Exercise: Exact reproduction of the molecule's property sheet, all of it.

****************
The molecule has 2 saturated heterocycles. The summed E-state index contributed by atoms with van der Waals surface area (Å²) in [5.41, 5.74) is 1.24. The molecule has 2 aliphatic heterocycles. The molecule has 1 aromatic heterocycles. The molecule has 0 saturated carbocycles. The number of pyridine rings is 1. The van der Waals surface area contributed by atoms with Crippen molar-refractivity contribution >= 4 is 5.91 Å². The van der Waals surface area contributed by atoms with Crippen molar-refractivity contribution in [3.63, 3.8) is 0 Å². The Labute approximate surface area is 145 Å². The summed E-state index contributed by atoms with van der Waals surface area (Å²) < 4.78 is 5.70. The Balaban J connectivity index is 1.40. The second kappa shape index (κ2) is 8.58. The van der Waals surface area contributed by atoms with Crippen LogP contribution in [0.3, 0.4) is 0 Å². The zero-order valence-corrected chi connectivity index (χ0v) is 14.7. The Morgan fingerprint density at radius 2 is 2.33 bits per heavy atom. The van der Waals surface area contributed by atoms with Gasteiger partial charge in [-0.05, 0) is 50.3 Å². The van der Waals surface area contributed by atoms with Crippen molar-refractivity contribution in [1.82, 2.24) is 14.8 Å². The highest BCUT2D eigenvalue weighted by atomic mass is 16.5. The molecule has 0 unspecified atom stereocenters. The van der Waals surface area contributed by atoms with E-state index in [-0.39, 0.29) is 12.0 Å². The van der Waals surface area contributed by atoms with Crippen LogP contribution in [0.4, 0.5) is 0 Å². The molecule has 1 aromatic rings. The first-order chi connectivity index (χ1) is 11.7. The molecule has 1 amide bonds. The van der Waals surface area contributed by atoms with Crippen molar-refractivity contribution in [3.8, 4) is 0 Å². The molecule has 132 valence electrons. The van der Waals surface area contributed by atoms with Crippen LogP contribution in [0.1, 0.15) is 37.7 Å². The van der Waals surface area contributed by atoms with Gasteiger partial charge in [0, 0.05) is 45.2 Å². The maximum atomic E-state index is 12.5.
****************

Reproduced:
The molecule has 2 saturated heterocycles. The summed E-state index contributed by atoms with van der Waals surface area (Å²) in [5.41, 5.74) is 1.24. The molecule has 2 aliphatic heterocycles. The molecule has 1 aromatic heterocycles. The molecule has 0 saturated carbocycles. The number of pyridine rings is 1. The van der Waals surface area contributed by atoms with Crippen molar-refractivity contribution >= 4 is 5.91 Å². The van der Waals surface area contributed by atoms with Crippen molar-refractivity contribution in [3.63, 3.8) is 0 Å². The Labute approximate surface area is 145 Å². The summed E-state index contributed by atoms with van der Waals surface area (Å²) < 4.78 is 5.70. The Balaban J connectivity index is 1.40. The second kappa shape index (κ2) is 8.58. The van der Waals surface area contributed by atoms with Crippen LogP contribution in [0.3, 0.4) is 0 Å². The zero-order valence-corrected chi connectivity index (χ0v) is 14.7. The Morgan fingerprint density at radius 2 is 2.33 bits per heavy atom. The van der Waals surface area contributed by atoms with Gasteiger partial charge in [-0.05, 0) is 50.3 Å². The van der Waals surface area contributed by atoms with Crippen molar-refractivity contribution in [1.82, 2.24) is 14.8 Å². The highest BCUT2D eigenvalue weighted by atomic mass is 16.5. The molecule has 0 unspecified atom stereocenters. The van der Waals surface area contributed by atoms with E-state index in [-0.39, 0.29) is 12.0 Å². The van der Waals surface area contributed by atoms with Crippen LogP contribution in [0.4, 0.5) is 0 Å². The molecule has 1 aromatic rings. The first-order chi connectivity index (χ1) is 11.7. The molecule has 1 amide bonds. The van der Waals surface area contributed by atoms with Crippen molar-refractivity contribution in [3.8, 4) is 0 Å². The molecule has 132 valence electrons. The van der Waals surface area contributed by atoms with Crippen LogP contribution in [0.1, 0.15) is 37.7 Å². The van der Waals surface area contributed by atoms with Gasteiger partial charge in [0, 0.05) is 45.2 Å². The maximum atomic E-state index is 12.5.